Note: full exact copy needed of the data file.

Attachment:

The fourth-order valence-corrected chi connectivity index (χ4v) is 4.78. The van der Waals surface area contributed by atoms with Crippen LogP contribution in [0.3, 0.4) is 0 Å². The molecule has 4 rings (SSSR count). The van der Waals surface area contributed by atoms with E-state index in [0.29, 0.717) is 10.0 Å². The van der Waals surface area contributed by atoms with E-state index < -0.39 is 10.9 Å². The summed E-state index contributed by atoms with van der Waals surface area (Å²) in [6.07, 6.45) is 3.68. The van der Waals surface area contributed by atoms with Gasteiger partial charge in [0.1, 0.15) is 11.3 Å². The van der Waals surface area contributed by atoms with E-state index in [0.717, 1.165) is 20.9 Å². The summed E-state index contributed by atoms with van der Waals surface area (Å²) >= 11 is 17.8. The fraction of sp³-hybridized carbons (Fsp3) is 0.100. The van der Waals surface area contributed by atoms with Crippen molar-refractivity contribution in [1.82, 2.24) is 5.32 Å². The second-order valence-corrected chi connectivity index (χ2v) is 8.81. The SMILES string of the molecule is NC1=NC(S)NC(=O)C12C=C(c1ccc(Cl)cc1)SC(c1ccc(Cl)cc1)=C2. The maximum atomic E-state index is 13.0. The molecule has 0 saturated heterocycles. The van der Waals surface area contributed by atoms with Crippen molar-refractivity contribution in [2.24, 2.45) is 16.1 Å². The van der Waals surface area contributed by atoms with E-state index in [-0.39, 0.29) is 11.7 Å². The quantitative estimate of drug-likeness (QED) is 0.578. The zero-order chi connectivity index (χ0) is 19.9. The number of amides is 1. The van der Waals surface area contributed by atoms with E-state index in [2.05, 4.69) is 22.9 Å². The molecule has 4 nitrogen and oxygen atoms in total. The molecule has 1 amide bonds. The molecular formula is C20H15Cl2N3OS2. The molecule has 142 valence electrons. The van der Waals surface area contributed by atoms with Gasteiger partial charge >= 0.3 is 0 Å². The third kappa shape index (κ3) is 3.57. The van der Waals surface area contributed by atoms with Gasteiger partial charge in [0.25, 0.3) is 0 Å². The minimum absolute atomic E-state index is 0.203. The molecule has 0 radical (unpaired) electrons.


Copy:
The fourth-order valence-corrected chi connectivity index (χ4v) is 4.78. The van der Waals surface area contributed by atoms with Crippen LogP contribution in [0.3, 0.4) is 0 Å². The molecule has 4 rings (SSSR count). The van der Waals surface area contributed by atoms with E-state index in [0.29, 0.717) is 10.0 Å². The van der Waals surface area contributed by atoms with E-state index < -0.39 is 10.9 Å². The summed E-state index contributed by atoms with van der Waals surface area (Å²) in [6.07, 6.45) is 3.68. The van der Waals surface area contributed by atoms with Gasteiger partial charge in [0.1, 0.15) is 11.3 Å². The van der Waals surface area contributed by atoms with E-state index in [0.717, 1.165) is 20.9 Å². The summed E-state index contributed by atoms with van der Waals surface area (Å²) >= 11 is 17.8. The fraction of sp³-hybridized carbons (Fsp3) is 0.100. The van der Waals surface area contributed by atoms with Crippen molar-refractivity contribution in [1.82, 2.24) is 5.32 Å². The second-order valence-corrected chi connectivity index (χ2v) is 8.81. The SMILES string of the molecule is NC1=NC(S)NC(=O)C12C=C(c1ccc(Cl)cc1)SC(c1ccc(Cl)cc1)=C2. The maximum atomic E-state index is 13.0. The molecule has 0 saturated heterocycles. The van der Waals surface area contributed by atoms with Crippen molar-refractivity contribution in [2.24, 2.45) is 16.1 Å². The van der Waals surface area contributed by atoms with E-state index in [-0.39, 0.29) is 11.7 Å². The quantitative estimate of drug-likeness (QED) is 0.578. The zero-order chi connectivity index (χ0) is 19.9. The number of amides is 1. The van der Waals surface area contributed by atoms with E-state index in [2.05, 4.69) is 22.9 Å². The molecule has 4 nitrogen and oxygen atoms in total. The molecule has 1 amide bonds. The molecular formula is C20H15Cl2N3OS2. The molecule has 142 valence electrons. The van der Waals surface area contributed by atoms with Gasteiger partial charge >= 0.3 is 0 Å². The third kappa shape index (κ3) is 3.57. The van der Waals surface area contributed by atoms with Gasteiger partial charge in [0.25, 0.3) is 0 Å². The minimum absolute atomic E-state index is 0.203. The molecule has 0 radical (unpaired) electrons.